The BOP disciplinary process is fully outlined in Code of Federal Regulations, Title 28, Sections 541.10 through 541.23. These regulations dictate the manner in which disciplinary action may be taken should a prisoner violate, or attempt to violate, institutional rules. The first step requires filing an incident report and conducting an investigation pursuant to 28 C.F.R. § 541.14. Staff is required to conduct the investigation promptly absent intervening circumstances beyond the control of the investigator. 28 C.F.R. § 541.14(b).
Following the investigation, the matter is then referred to the UDC for a hearing pursuant to 28 C.F.R. § 541.15. If the UDC finds that a prisoner has committed a prohibited act, it may impose minor sanctions. If the alleged violation is serious and warrants consideration for more than minor sanctions, or involves a prohibited act listed in the greatest or high category offenses, the UDC refers the matter to a DHO for a hearing. 28 C.F.R. § 541.15. In this case, the UDC determined that due to the serious nature of the charges, it would refer the case to the DHO for a disciplinary hearing. (Doc. 6-2 at 27.)
Moderate category offenses carry a possible sanction of loss of good conduct time credits, inter alia. 28 C.F.R. § 541.13. When a prison disciplinary hearing may result in the loss of good conduct time credits, due process requires that the prisoner receive (1) written notice of the claimed violation at least twenty-four (24) hours in advance of the hearing, (2) an opportunity to call witnesses and present documentary evidence in his or her defense when doing so would not be unduly hazardous to institutional safety or correctional goals, and (3) a written statement by the factfinder as to evidence relied on and reasons for the disciplinary action. See Wolff v. McDonnell, 418 U.S. 539, 564-66 (1974).
A. Incident Report
Milhouse claims he was denied due process because the incident report was not delivered to him within 24 hours of the time BOP staff became aware of the incident, and therefore he was unable to defend himself at the disciplinary hearing. Under BOP procedures for disciplinary proceedings, staff shall give the inmate charged with violating a BOP rule a written copy of the charges against him, "ordinarily within 24 hours of the time staff become aware of the inmate's involvement in the incident." 28 C.F.R. § 541.15(a). "The use of the word 'ordinarily' clearly provides the BOP with discretion." Scott v. Martinez, Civ. No. 1:CV-08-0531, 2009 WL 790143, at *3 (M.D. Pa. March 20, 2009). Further, under BOP regulations, when an incident report is referred to the DHO, a disciplinary hearing is conducted pursuant to the procedures set forth in 28 C.F.R. § 541.17. Among these regulations, the Warden is required to provide the inmate with advance written notice of the charges no less than 24 hours before the DHO hearing. 28 C.F.R. § 541.17(a). However, absent a showing of prejudice, a technical violation of BOP regulations does not automatically require that a disciplinary sanction must be vacated and remanded. Von Kahl v. Brennan, 855 F. Supp. 1413, 1421 (M.D. Pa. 1994) (holding in a federal inmate disciplinary proceeding "where the minimal requirements of due process have been met, an inmate must show prejudice to the rights sought to be protected by the regulation claimed to be violated" in order to obtain habeas relief).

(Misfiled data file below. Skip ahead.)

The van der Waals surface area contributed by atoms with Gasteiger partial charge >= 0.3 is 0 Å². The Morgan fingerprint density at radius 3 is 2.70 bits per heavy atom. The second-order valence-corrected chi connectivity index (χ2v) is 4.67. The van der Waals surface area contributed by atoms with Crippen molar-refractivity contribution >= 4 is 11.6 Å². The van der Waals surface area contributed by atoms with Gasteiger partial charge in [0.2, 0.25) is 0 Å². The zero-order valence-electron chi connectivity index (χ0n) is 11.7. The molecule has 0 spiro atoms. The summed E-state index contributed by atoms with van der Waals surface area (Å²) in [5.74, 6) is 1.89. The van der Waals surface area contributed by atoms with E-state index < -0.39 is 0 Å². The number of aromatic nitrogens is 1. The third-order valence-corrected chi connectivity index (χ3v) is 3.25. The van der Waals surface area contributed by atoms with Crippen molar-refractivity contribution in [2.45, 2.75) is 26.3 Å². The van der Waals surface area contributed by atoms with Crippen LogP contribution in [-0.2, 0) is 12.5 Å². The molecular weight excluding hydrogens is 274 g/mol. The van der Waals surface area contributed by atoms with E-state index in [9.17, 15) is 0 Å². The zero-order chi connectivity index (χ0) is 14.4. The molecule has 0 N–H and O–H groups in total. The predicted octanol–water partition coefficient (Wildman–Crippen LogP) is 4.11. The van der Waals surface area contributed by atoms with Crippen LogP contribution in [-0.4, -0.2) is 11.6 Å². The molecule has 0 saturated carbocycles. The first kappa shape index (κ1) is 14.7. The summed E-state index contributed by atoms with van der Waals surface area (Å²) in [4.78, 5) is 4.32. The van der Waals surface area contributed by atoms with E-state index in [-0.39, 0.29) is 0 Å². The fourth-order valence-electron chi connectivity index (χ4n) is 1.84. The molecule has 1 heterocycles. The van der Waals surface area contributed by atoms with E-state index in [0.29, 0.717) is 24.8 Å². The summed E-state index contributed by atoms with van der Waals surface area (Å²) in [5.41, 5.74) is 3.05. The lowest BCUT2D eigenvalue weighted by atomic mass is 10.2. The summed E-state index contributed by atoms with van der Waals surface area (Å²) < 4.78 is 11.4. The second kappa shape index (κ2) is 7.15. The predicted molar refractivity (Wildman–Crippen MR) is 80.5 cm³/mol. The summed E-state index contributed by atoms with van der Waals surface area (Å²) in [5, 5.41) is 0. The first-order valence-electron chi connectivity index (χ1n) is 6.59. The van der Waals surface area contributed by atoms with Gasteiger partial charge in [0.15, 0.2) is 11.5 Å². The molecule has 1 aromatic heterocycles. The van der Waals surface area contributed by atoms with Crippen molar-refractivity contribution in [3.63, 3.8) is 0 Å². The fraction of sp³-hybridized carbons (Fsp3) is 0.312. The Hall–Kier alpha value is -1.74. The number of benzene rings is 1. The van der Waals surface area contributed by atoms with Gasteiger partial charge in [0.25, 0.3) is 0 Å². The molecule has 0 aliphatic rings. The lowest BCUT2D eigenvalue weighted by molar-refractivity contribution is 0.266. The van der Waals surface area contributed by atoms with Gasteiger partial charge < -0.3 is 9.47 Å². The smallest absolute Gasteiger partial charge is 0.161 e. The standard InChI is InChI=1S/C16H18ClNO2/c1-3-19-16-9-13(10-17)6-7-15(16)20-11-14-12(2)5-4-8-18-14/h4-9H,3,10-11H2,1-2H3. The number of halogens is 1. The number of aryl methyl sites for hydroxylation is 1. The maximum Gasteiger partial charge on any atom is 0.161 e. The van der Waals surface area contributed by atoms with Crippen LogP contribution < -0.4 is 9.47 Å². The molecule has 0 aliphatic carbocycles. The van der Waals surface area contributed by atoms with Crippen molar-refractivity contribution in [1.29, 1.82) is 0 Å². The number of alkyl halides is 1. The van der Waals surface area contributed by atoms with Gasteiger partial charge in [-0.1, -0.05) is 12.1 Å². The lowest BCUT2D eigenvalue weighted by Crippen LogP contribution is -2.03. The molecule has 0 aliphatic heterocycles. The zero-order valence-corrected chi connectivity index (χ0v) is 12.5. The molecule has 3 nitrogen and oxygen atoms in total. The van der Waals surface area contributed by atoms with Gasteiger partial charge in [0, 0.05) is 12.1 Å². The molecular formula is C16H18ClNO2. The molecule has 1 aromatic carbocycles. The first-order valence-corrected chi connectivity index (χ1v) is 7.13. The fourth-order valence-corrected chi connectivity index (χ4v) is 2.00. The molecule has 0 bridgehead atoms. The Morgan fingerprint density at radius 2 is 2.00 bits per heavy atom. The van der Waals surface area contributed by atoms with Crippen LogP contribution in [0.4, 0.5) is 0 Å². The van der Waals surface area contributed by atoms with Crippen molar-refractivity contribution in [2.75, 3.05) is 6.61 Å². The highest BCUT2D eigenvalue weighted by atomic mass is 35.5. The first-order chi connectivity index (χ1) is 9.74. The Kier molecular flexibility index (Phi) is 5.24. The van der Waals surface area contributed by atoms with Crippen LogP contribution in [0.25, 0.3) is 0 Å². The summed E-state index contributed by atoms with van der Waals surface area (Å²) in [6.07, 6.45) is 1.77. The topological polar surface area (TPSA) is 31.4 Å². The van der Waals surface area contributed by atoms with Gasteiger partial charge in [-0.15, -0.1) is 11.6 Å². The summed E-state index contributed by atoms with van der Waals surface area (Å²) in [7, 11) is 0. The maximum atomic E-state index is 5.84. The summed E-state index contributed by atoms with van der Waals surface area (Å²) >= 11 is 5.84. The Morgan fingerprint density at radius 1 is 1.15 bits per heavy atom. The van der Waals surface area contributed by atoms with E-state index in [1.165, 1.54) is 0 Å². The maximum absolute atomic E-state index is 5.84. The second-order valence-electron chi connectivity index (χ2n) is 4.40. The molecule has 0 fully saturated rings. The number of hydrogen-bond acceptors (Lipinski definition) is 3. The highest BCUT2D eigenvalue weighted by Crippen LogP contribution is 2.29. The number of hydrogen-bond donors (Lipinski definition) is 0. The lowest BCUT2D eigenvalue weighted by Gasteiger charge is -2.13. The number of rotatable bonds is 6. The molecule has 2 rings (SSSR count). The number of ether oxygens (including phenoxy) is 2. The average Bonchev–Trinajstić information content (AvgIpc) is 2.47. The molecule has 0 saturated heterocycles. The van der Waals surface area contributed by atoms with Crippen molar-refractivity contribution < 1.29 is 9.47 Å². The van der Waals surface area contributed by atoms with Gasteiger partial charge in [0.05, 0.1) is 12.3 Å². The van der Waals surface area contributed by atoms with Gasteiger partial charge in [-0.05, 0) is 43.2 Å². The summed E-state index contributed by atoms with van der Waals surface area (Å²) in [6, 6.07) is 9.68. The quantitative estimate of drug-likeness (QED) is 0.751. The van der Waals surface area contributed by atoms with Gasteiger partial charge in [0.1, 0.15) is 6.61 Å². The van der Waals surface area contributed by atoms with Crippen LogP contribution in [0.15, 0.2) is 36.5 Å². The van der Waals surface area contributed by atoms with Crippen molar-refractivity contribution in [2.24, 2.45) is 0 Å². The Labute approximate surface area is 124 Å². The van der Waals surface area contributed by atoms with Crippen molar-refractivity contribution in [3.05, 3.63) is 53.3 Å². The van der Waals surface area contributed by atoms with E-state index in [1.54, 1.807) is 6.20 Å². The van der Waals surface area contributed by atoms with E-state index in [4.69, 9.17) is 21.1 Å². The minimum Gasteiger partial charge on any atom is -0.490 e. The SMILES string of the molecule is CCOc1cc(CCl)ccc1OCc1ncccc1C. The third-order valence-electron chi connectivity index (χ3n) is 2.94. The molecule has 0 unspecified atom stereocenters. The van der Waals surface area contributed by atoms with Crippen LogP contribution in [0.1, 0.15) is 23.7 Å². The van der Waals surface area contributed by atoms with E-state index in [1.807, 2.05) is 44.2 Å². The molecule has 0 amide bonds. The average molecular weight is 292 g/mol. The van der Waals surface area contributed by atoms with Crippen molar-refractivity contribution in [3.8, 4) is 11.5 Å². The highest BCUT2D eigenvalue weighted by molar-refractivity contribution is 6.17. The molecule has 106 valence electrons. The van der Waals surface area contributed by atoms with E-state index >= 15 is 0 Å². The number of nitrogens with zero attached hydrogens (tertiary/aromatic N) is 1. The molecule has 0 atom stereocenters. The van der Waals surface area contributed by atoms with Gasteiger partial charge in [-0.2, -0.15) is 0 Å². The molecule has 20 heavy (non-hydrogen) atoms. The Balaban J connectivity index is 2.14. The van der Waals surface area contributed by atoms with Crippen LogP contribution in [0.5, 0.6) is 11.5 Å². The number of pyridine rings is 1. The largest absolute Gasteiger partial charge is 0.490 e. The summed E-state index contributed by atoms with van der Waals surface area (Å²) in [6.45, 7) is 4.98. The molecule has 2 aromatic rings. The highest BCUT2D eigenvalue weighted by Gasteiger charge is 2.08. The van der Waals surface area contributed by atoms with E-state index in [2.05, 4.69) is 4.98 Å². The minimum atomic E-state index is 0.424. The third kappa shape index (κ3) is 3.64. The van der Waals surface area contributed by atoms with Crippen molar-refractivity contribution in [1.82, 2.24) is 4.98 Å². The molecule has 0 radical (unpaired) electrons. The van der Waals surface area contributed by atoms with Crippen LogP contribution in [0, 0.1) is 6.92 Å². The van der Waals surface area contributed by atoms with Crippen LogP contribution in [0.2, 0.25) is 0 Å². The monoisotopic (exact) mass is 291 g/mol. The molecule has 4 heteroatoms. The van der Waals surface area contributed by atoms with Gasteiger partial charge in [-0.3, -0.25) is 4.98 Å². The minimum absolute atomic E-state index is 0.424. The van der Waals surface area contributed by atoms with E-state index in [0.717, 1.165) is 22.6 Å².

In the instant case, Milhouse asserts that the incident report was not delivered to him in a timely manner. The record, however, reflects that the incident report was written on July 10, 2008, and delivered to Milhouse at approximately 6:00 p.m. that same day. Further, Milhouse's DHO hearing was held on July 29, 2008, nineteen (19) days after receipt of the incident report, thus affording him ample time to prepare for the hearing. At the DHO hearing, the DHO asked Milhouse whether he had received a copy of the incident report following his hearing before the UDC. The DHO summarized this exchange as follows: